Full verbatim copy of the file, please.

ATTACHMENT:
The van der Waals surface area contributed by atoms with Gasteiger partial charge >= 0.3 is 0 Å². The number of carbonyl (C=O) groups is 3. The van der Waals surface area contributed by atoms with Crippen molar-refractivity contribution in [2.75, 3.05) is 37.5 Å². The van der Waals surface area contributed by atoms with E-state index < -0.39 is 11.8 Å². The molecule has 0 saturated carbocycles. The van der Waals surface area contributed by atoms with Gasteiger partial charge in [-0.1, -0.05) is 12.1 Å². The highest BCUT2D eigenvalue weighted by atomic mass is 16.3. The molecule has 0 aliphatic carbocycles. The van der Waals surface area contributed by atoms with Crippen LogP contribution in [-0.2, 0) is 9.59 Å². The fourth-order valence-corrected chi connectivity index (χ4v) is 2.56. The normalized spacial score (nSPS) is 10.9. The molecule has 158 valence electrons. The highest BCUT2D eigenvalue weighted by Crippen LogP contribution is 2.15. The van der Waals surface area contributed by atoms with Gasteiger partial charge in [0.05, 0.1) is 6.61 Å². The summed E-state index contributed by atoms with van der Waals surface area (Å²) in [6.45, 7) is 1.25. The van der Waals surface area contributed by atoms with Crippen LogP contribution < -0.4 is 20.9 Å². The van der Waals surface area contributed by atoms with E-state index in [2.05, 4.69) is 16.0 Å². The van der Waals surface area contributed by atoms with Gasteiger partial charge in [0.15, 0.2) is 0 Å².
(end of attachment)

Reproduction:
The van der Waals surface area contributed by atoms with Gasteiger partial charge >= 0.3 is 0 Å². The number of carbonyl (C=O) groups is 3. The van der Waals surface area contributed by atoms with Crippen molar-refractivity contribution in [2.75, 3.05) is 37.5 Å². The van der Waals surface area contributed by atoms with E-state index < -0.39 is 11.8 Å². The molecule has 0 saturated carbocycles. The van der Waals surface area contributed by atoms with Gasteiger partial charge in [-0.1, -0.05) is 12.1 Å². The highest BCUT2D eigenvalue weighted by atomic mass is 16.3. The molecule has 0 aliphatic carbocycles. The van der Waals surface area contributed by atoms with Crippen LogP contribution in [-0.2, 0) is 9.59 Å². The fourth-order valence-corrected chi connectivity index (χ4v) is 2.56. The normalized spacial score (nSPS) is 10.9. The molecule has 158 valence electrons. The highest BCUT2D eigenvalue weighted by Crippen LogP contribution is 2.15. The van der Waals surface area contributed by atoms with Gasteiger partial charge in [0.05, 0.1) is 6.61 Å². The summed E-state index contributed by atoms with van der Waals surface area (Å²) in [6.45, 7) is 1.25. The van der Waals surface area contributed by atoms with Crippen LogP contribution < -0.4 is 20.9 Å². The van der Waals surface area contributed by atoms with E-state index in [2.05, 4.69) is 16.0 Å². The van der Waals surface area contributed by atoms with Gasteiger partial charge in [0.15, 0.2) is 0 Å².